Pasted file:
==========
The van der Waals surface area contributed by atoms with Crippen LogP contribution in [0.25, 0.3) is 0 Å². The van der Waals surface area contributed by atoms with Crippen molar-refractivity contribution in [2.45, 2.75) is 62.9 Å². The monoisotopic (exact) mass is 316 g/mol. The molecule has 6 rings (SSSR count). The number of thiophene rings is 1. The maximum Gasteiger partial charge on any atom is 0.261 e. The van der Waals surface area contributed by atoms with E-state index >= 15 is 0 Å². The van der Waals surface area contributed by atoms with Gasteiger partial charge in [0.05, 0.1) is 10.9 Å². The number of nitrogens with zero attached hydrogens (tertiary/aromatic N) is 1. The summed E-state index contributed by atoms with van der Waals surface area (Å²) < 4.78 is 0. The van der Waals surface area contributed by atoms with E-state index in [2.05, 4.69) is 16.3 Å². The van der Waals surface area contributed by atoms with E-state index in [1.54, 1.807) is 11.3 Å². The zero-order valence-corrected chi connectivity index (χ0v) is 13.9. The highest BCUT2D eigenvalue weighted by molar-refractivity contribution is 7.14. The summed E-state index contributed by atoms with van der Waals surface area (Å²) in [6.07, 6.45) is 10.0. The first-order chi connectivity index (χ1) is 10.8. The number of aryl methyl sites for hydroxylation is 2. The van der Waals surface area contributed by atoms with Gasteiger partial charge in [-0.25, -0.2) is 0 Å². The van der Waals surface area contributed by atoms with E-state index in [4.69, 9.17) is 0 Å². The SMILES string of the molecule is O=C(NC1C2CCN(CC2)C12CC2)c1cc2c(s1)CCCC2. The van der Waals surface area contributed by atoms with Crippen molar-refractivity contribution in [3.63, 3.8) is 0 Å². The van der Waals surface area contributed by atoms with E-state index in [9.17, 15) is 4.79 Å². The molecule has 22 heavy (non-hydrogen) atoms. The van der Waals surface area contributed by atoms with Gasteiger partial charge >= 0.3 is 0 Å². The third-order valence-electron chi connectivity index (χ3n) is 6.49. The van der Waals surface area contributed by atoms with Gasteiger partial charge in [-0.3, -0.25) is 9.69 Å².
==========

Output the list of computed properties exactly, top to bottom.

The van der Waals surface area contributed by atoms with Crippen LogP contribution in [0.25, 0.3) is 0 Å². The van der Waals surface area contributed by atoms with Crippen molar-refractivity contribution in [2.45, 2.75) is 62.9 Å². The monoisotopic (exact) mass is 316 g/mol. The molecule has 6 rings (SSSR count). The number of thiophene rings is 1. The maximum Gasteiger partial charge on any atom is 0.261 e. The van der Waals surface area contributed by atoms with E-state index >= 15 is 0 Å². The van der Waals surface area contributed by atoms with Gasteiger partial charge in [0.05, 0.1) is 10.9 Å². The number of nitrogens with zero attached hydrogens (tertiary/aromatic N) is 1. The summed E-state index contributed by atoms with van der Waals surface area (Å²) < 4.78 is 0. The van der Waals surface area contributed by atoms with E-state index in [2.05, 4.69) is 16.3 Å². The van der Waals surface area contributed by atoms with E-state index in [1.54, 1.807) is 11.3 Å². The zero-order valence-corrected chi connectivity index (χ0v) is 13.9. The highest BCUT2D eigenvalue weighted by molar-refractivity contribution is 7.14. The summed E-state index contributed by atoms with van der Waals surface area (Å²) in [6.07, 6.45) is 10.0. The first-order chi connectivity index (χ1) is 10.8. The number of aryl methyl sites for hydroxylation is 2. The van der Waals surface area contributed by atoms with Gasteiger partial charge in [-0.25, -0.2) is 0 Å². The van der Waals surface area contributed by atoms with E-state index in [4.69, 9.17) is 0 Å². The SMILES string of the molecule is O=C(NC1C2CCN(CC2)C12CC2)c1cc2c(s1)CCCC2. The van der Waals surface area contributed by atoms with Crippen molar-refractivity contribution in [3.63, 3.8) is 0 Å². The van der Waals surface area contributed by atoms with E-state index in [9.17, 15) is 4.79 Å². The molecule has 22 heavy (non-hydrogen) atoms. The van der Waals surface area contributed by atoms with Gasteiger partial charge >= 0.3 is 0 Å². The third-order valence-electron chi connectivity index (χ3n) is 6.49. The van der Waals surface area contributed by atoms with Gasteiger partial charge in [-0.3, -0.25) is 9.69 Å².